Even in this day and age, after decades of having the Internet, we are still surprisingly sending and receiving most of our e-mails and information insecurely through the World Wide Web. We’re still using most of the founding protocols and technologies that transfer data in what we call clear-text.

When in clear-text, your passwords and the data content can be captured on the local network you’re connected to, which is an even bigger problem when connected to a public Wi-Fi hotspot or Internet port. Additionally, the data could be captured and read by hackers or eavesdroppers during stops at servers when it’s moving through the Web.

Our main Web browsing protocol (HTTP) is insecure; that’s why we use HTTPS (with SSL encryption) for banking and other sensitive sites. The popular e-mail protocols (POP3, IMAP, and SMTP) also carry the login and message details in clear-text. Even protocols like MySQL and Telnet that can help store and administrate very sensitive data are unencrypted.

In this tutorial, we’ll see how we can protect our data and privacy. So the next time, for example, you must send your social security number in an e-mail or you must transfer sensitive documents, you won’t have to worry.

Encrypting your e-mail communications

There are two main concerns when speaking about e-mail security--the security of the link between the e-mail server and e-mail client, or whether or not it’s encrypted; and the security of the e-mail message content and any attachments, or whether or not it’s encrypted during transmission and storage. These two concerns apply to each the sender and recipient(s).

To address the first concern, you can use a Web-based client or e-mail service where you can login through a Web browser. Just make sure you’re logging on through an HTTPS address. You should see a padlock in the lower right side of your browser or next to the address bar on top. If you must use an e-mail client program (such as Outlook or Thunderbird), try to use SSL encryption, which your e-mail provider must support.

To address the second concern, you could encrypt your e-mail messages. The traditional method is to use PGP encryption with digital certificates. This means you’d signup with a service (such as Thawte, Comodo or Ascertia) to get a private and public encryption key. You’d send people your public key so they could send you encrypted messages that you’d decrypt with your private key. Remember, you can’t send people encrypted messages unless they signup and send you their public key.

An alternative method to address the second, or message encryption, issue you might find easier is to use an online secure messaging service. Of course, this depends on how well you trust the service provider. Send, for example, lets you quickly send and receive secure messages and attachments without creating a new e-mail address. If you’d like a new e-mail provider, consider those that offer security features, such as Hushmail.

Though these online services also require action on the part of someone else, it’s usually more user-friendly than traditional PGP encryption. In other words, you’ll likely have more success in getting others to take a moment of their time so you can peace of mind when sending/receiving sensitive messages.

Encrypting your file transfers

Most e-mail providers only support relatively small attachments. To transfer larger documents and files, many people still use the unencrypted File Transfer Protocol (FTP). This means the login credentials and files are sent and received in clear-text, open for local and remote eavesdroppers to capture.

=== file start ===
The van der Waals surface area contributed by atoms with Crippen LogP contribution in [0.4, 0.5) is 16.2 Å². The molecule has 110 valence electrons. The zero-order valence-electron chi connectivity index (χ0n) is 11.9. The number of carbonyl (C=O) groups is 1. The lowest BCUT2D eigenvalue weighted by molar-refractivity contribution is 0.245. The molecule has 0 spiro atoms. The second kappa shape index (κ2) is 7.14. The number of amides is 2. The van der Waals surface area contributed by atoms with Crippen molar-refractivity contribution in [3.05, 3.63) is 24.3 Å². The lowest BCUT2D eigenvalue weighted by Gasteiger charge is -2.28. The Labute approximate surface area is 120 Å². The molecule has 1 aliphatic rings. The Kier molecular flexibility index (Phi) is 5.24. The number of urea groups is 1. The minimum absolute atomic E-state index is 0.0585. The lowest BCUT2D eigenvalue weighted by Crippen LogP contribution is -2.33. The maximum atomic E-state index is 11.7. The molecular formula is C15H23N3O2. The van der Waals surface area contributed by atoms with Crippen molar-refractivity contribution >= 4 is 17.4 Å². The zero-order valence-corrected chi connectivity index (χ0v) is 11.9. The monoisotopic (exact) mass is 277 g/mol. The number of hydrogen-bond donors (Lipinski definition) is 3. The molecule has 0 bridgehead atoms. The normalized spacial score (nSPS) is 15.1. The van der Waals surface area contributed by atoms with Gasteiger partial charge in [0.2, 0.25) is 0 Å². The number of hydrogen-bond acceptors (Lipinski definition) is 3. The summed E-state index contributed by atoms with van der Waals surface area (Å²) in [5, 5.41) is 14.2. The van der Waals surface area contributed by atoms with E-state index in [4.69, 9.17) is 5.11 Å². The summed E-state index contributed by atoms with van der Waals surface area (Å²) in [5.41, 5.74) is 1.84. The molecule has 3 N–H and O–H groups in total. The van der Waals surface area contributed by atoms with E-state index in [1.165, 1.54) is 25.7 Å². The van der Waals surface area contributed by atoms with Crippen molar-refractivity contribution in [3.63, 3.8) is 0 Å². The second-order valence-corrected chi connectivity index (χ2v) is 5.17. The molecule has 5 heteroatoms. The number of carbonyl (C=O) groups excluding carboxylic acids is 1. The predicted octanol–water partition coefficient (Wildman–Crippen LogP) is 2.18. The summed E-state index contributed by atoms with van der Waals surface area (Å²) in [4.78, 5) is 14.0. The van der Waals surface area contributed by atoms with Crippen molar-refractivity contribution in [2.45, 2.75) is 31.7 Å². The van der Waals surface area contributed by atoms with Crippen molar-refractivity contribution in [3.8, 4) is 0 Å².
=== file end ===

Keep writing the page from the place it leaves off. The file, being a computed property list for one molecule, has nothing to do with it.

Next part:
However, you can couple FTP with SSL/TLS encryption to make a secure tunnel to upload and download files from a server or computer. This is also known as FTPS (FTP with SSL). The catch is that the server must be configured with SSL/TLS support, whereas most aren’t. Double-check with your FTP provider for support information.

Another option is to set up your own FTP server that supports this SSL/TLS encryption, such as the free and open source FilleZilla Server. It even offers help with configuring the server and client. It only takes minutes to install, configure, and start serving.

If you want to open up remote access to the server over the Internet, there are two things you must do: open port 990 on your PC and router firewall and create a virtual server (port forwarding) entry specifying the PCs local IP and port 990. To support unencrypted connections as well, create additional entries with port 21.

Just remember, you’ll need to keep your computer on and awake. Additionally, you’ll probably want to get a host name if your Internet connection uses a dynamic changing IP address. No IP and FreeDNS are dynamic DNS services you might consider.

If you don’t want to host FTP access yourself, consider third-party providers or file transfer services, such as Hosting 4 Less or ShareFile. You might even be able to use free online storage providers, such as Microsoft’s SkyDrive or Box.net.

See it for yourself

We discussed that many of the protocols we use today are unencrypted and aren’t secure for working with sensitive information. However, this might not get the point across as efficiently as actually seeing what an eavesdropper or hacker can see.

So if you’re curious, start by downloading a reassembler, such as the EffeTech HTTP Sniffer. Start capturing, browse the Web, and see how easy it is for someone to eavesdrop on unencrypted communications. You might also want to experiment with password sniffers, such as SniffPass.

Eric Geier is the Founder and CEO of NoWiresSecurity, which helps businesses easily protect their Wi-Fi with enterprise-level encryption by offering an outsourced RADIUS/802.1X authentication service. He is also the author of many networking and computing books for brands like For Dummies and Cisco Press.